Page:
What Exactly Is A Guardian Ad Litem Anyway?

Courts often appoint an attorney to represent the child(ren) in contentious custody cases.  The child’s attorney is called a Guardian Ad Litem (“GAL”).  For many years, GALs were called upon to essentially investigate the case much like what a social worker would do.  They were to interview all of the parties and the children and then draft a brief report to the Court summarizing their findings and making recommendations with regard to custody and parenting time.

Recently, the Supreme Court of Kentucky clarified the role of GALs in Morgan v. Getter, 2013-CA-000196-DGE.  In that case, the mother in a custody dispute did not agree with the GAL’s recommendations, and at trial, she sought to call the GAL as a witness and cross-examine him.  The underlying issue in that case was whether the parties’ youngest child should be allowed to go live with her father in Florida.  The GAL thought that it was in the child’s best interest to relocate to live with her father.  The trial court did not allow the mother to cross-examine the GAL because, it reasoned, the GAL was an attorney for the child and as such the GAL’s testimony was protected by the attorney-client privilege.

The Supreme Court overturned the trial court’s ruling and defined what a GAL’s role should be.  Basically, in its ruling, the Supreme Court held that a GAL is an attorney for the child who is responsible for calling witnesses to testify at trial, cross-examining adversarial witnesses, writing Motions, presenting the Court with exhibits, obtaining documents via subpoena, etc.  Therefore, a GAL is strictly an attorney within the textbook definition of the word.

A GAL cannot, however, interview the parties and prepare a report.  The Supreme Court created a new job for that.  It determined that trial courts may also call upon the assistance of a de facto Friend of the Court (“FOC”) to interview the parties, child, and other relevant witnesses and submit a report to the Court outlining the FOC’s findings and recommendations.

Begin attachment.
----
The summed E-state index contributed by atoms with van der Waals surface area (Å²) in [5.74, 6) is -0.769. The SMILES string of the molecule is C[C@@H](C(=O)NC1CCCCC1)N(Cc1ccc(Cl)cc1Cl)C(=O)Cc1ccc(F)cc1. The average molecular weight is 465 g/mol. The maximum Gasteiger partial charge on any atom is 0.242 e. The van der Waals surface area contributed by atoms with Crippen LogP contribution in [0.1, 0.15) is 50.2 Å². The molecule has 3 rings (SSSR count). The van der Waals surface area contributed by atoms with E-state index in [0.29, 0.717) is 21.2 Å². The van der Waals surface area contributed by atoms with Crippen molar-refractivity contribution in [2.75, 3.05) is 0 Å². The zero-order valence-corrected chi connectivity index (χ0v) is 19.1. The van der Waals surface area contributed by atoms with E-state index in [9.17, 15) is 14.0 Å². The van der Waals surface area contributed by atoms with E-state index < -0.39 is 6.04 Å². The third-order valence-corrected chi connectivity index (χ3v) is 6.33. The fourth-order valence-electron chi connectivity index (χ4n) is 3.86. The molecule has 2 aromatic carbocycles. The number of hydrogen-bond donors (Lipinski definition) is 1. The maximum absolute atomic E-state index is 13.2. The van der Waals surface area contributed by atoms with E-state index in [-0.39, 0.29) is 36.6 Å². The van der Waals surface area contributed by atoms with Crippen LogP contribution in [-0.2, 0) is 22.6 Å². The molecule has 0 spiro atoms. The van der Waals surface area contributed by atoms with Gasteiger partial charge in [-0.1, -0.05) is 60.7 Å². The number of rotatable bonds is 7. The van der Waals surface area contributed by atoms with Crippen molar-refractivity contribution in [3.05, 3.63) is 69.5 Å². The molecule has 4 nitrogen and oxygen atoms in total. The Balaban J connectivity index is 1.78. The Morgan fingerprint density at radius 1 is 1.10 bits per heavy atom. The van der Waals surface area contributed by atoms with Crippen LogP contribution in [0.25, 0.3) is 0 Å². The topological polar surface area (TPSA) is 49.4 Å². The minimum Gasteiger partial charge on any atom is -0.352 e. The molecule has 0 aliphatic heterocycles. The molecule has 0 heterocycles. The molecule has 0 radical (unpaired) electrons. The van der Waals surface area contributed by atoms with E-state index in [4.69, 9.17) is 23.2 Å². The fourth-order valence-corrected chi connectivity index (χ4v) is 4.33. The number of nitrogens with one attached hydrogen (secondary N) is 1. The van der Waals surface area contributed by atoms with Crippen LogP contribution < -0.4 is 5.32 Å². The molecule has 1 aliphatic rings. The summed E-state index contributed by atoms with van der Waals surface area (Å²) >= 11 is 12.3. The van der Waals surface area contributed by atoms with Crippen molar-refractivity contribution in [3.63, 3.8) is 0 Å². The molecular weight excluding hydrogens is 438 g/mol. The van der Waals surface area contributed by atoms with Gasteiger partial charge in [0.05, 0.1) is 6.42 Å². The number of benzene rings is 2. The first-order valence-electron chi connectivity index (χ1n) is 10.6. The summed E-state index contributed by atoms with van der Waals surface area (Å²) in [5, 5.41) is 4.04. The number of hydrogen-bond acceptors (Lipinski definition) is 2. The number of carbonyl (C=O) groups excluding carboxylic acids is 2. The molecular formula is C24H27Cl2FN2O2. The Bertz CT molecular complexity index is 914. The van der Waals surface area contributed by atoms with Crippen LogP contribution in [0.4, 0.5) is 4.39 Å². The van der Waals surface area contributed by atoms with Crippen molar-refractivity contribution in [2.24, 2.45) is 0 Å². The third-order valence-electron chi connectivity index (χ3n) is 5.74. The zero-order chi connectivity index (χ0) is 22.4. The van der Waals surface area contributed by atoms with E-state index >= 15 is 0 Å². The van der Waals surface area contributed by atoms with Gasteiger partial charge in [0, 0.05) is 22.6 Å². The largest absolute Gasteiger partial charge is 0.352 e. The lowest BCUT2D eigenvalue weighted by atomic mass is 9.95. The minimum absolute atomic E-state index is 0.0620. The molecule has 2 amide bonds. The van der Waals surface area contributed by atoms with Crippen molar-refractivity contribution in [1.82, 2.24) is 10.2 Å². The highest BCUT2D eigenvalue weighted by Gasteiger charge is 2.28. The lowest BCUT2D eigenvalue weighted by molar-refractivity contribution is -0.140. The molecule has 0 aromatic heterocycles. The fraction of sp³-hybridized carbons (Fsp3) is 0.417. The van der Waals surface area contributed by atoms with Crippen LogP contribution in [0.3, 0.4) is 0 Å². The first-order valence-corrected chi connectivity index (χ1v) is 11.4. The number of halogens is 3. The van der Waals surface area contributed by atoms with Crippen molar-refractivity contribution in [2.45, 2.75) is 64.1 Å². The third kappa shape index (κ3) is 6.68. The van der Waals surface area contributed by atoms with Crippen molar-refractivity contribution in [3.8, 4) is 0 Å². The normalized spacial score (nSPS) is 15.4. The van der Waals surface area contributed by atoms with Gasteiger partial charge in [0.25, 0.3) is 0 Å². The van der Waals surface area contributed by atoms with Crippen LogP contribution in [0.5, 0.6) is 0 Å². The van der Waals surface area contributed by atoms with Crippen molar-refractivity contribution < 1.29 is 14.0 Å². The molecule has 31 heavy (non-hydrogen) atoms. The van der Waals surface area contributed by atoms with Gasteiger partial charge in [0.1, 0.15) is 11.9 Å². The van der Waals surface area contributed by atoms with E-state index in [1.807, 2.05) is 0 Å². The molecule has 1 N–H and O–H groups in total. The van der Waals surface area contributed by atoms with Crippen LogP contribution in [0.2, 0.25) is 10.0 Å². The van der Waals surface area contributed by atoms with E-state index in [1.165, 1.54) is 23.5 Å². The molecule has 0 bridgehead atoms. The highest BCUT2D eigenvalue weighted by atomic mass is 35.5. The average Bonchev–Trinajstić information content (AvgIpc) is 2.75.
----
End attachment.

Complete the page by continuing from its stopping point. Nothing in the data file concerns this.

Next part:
Last, the Supreme Court also determined that the GAL is a “best interests” attorney who is responsible for advocating on behalf of the child what is in the child’s best interests.  Significantly, GALs are not “client’s wishes” attorneys in that they cannot advocate exclusively for what the child wants.  The Supreme Court noted that if the GAL’s assessment of what is in the child’s best interest is different from what the child desires, then the GAL has an obligation to notify the Court.

In sum, the new distinction between GAL and FOC is extremely important.  An experienced family law attorney can identify whether a GAL or FOC is appropriate and beneficial in certain cases.  The Domestic Relations team at Goldberg Simpson, with over five decades combined of experience exclusively in family law, assists clients with custody disputes on a daily basis.  If you are currently in litigation over custody or are seeking to modify custody, you should immediately contact Mitchell A. Charney, Stephanie L. Morgan-White, Troy D. DeMuth, John H. Helmers, Jr., Callie E. Walton, Allison S. Russell, or Megan M. Cleveland to schedule a consultation.